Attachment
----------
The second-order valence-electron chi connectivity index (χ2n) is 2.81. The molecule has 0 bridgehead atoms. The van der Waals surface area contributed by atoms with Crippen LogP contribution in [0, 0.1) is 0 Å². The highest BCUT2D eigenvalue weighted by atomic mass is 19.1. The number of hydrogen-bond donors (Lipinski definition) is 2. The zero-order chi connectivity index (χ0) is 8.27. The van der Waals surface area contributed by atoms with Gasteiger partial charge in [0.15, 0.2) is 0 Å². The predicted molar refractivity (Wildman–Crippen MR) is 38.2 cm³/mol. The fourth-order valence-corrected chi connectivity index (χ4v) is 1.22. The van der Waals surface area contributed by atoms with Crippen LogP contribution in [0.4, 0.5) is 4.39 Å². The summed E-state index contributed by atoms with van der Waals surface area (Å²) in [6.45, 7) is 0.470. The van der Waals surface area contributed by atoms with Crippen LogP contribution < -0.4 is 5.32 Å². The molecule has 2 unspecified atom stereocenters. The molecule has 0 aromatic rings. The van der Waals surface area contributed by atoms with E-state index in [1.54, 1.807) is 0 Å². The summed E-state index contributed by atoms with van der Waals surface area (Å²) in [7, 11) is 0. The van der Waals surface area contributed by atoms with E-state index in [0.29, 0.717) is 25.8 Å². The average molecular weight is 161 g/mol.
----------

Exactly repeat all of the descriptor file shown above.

The second-order valence-electron chi connectivity index (χ2n) is 2.81. The molecule has 0 bridgehead atoms. The van der Waals surface area contributed by atoms with Crippen LogP contribution in [0, 0.1) is 0 Å². The highest BCUT2D eigenvalue weighted by atomic mass is 19.1. The number of hydrogen-bond donors (Lipinski definition) is 2. The zero-order chi connectivity index (χ0) is 8.27. The van der Waals surface area contributed by atoms with Gasteiger partial charge in [0.15, 0.2) is 0 Å². The predicted molar refractivity (Wildman–Crippen MR) is 38.2 cm³/mol. The fourth-order valence-corrected chi connectivity index (χ4v) is 1.22. The van der Waals surface area contributed by atoms with Crippen LogP contribution in [0.4, 0.5) is 4.39 Å². The summed E-state index contributed by atoms with van der Waals surface area (Å²) in [6.45, 7) is 0.470. The van der Waals surface area contributed by atoms with Crippen LogP contribution < -0.4 is 5.32 Å². The molecule has 2 unspecified atom stereocenters. The molecule has 0 aromatic rings. The van der Waals surface area contributed by atoms with E-state index in [1.54, 1.807) is 0 Å². The summed E-state index contributed by atoms with van der Waals surface area (Å²) in [7, 11) is 0. The van der Waals surface area contributed by atoms with E-state index in [0.29, 0.717) is 25.8 Å². The average molecular weight is 161 g/mol.